Some Westporters know Terry Brannigan as an Eagle Scout. Others think of him as a former Staples High School wrestling star.
Perhaps one day the rest of the world may celebrate him for his music.
The 2020 Staples grad is now a Wesleyan University sophomore. He’s double majoring in physics and music. He’s minoring in IDEAS (Integrated Design, Engineering and Applied Science). He’s a varsity wrestler (125 pounds).
And he’s just released his first album. Which (of course!) he created entirely himself, in his dorm room.
Terry Brannigan’s “studio.”
He wrote every song. He played live instruments (after teaching himself bass and piano — he already knew guitar). He sang. He mixed, mastered and produced it all (after figuring out how to use the Ableton program).
And — why not? — he designed the album cover too
Terry Brannigan created all the “Gillham” art.
“Gillham” — that’s Terry’s middle name; it’s both the album title and his stage name — traces its roots back to Terry’s first guitar, at 7. He joined School of Rock, but did not take music seriously until the summer after 11th grade
He and a friend formed the band Verbatim (it included his younger brother Eamon). They played a few gigs, at venues from bars to Barnes & Noble.
A turning point for Terry was taking Advanced Placement Music Theory with Luke Rosenberg. The Staples choral director gave Terry “another way to look at and appreciate music,” he says.
Balancing school, music, wrestling and Boy Scouts was not easy. Terry was grateful to have two escapes — arts and sports — from the stresses of teenage life. They use different sides of the brain, he notes, and balance each other out.
Throughout high school, Terry wrote songs. Last year, stuck in his Wesleyan dorm room for long stretches during COVID, he worked in earnest on his music.
“I’d sit in the same chair for 6 or 7 hours — class, homework, music, eating dinner at my desk,” Terry says. “I was having a really weird relationship with time.” He began writing songs with that theme.
At first, Terry admits, it was hard to write about personal feelings. “Is it too much information? Why would anyone care?” he wondered. But, he notes, “it’s easier, and a lot more fun, to write something you care about.”
The hardest part of making an album was not the lyrics or melody. It was production.
“There’s so much to learn,” says Terry. He taught himself Ableton Live — a digital audio workstation. “There’s an infinite number of sounds and instruments. When I figure out how to get something to sound the way I want it to, I’m grateful.”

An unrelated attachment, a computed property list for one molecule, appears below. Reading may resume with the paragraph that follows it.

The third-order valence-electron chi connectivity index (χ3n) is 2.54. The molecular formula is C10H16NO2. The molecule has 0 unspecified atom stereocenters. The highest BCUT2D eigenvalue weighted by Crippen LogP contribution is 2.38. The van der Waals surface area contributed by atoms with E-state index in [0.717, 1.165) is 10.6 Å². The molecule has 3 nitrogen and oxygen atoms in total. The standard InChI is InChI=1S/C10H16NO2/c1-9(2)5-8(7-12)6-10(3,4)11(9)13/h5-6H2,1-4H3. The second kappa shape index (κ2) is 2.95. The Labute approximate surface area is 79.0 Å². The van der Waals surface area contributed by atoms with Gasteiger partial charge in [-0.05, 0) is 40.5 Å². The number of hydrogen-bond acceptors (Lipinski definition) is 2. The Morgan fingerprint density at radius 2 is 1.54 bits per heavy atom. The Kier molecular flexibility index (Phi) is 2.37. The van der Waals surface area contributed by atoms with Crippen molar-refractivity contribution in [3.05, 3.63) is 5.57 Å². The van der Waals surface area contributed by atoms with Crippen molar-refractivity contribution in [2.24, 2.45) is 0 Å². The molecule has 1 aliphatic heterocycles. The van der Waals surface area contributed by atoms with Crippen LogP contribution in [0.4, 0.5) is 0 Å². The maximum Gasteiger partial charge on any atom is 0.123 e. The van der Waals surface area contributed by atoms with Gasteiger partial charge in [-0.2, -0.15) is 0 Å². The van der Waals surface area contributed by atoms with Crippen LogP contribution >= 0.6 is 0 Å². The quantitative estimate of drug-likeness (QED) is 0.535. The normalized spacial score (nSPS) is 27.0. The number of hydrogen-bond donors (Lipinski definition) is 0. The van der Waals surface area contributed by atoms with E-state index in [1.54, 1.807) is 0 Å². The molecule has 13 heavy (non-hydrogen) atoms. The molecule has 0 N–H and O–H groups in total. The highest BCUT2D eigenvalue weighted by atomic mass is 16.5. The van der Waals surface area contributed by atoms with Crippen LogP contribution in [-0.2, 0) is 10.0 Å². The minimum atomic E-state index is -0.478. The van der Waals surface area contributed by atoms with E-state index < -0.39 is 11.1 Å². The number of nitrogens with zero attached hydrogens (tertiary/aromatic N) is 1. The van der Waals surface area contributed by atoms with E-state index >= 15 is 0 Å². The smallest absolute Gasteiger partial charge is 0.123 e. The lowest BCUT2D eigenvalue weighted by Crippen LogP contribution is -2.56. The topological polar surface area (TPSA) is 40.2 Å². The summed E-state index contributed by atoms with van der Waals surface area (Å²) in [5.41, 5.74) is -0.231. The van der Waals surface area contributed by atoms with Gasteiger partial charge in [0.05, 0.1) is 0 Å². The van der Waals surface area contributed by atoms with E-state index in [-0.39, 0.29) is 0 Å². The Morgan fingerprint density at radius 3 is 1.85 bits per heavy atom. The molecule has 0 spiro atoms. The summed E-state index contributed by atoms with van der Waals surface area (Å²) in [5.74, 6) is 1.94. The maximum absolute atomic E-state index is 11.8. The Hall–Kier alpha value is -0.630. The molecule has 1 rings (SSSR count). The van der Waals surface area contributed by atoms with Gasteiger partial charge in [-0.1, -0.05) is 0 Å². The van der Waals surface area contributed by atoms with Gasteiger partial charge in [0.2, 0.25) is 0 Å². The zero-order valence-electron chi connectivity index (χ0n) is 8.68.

Terry Brannigan: Westport and Wesleyan’s music man, in Nashville.
He’s produced an impressive debut album. That theme of “time” runs through nearly every track, mutating and reprising often. The more you listen to “GIllham,” the more you appreciate Terry’s insights, subtleties and nuances.
After the next tough part — promotion — Terry will turn to another musical project.
He’ll fit it in along with his very demanding courses at Wesleyan. And his equally tough wrestling schedule.
Terry Brannigan is a many of many talents. And — somehow — he’ll find “time.”
(“Gillham” by Gillham is available on Spotify, Apple Music and other streaming platforms.)
If Terry Brannigan is not making music or studying, you’ll find him on the wrestling mat.
High school winter sports are on hold until January 19. Basketball courts, hockey rinks, swimming pools — all are quiet.
The Staples High School wrestling team can’t practice or compete either. But they’re not taking the layoff lying down.
The Wreckers keep in shape by lifting. Not in the weight room, of course — that’s closed too.
Instead, the grapplers lift treadmills. Sofas. Pianos. You name it — if you’ve got a moving job (or any other work), they’ll do it.
And the service is free. (Donations to the wrestling program are gratefully accepted, for sure.)
Need a stone wall dismantled and moved? Call the Staples wrestling team!
The wrestlers form one of the tightest, most cohesive teams at Staples. (Their sport is one of the toughest, too.) Much of that is built on the foundation laid by Terry Brannigan. The former Staples wrestler’s son TJ graduated last spring after a stellar career. His second son Eamon is a junior on the squad.
As part of Brannigan’s effort 3 years ago to boost the morale of what was then a flagging program — and introduce the community to the team and sport — he realized that strong, enthusiastic teenagers could fill a need.
Facebook’s Westport Front Porch page often featured requests for help with jobs no one seemed to want to do. They were heavy, messy, small or required a truck.
One day Brannigan responded: “I know 30 fit, polite and responsible young men who are happy to do it: the Staples wrestling team!”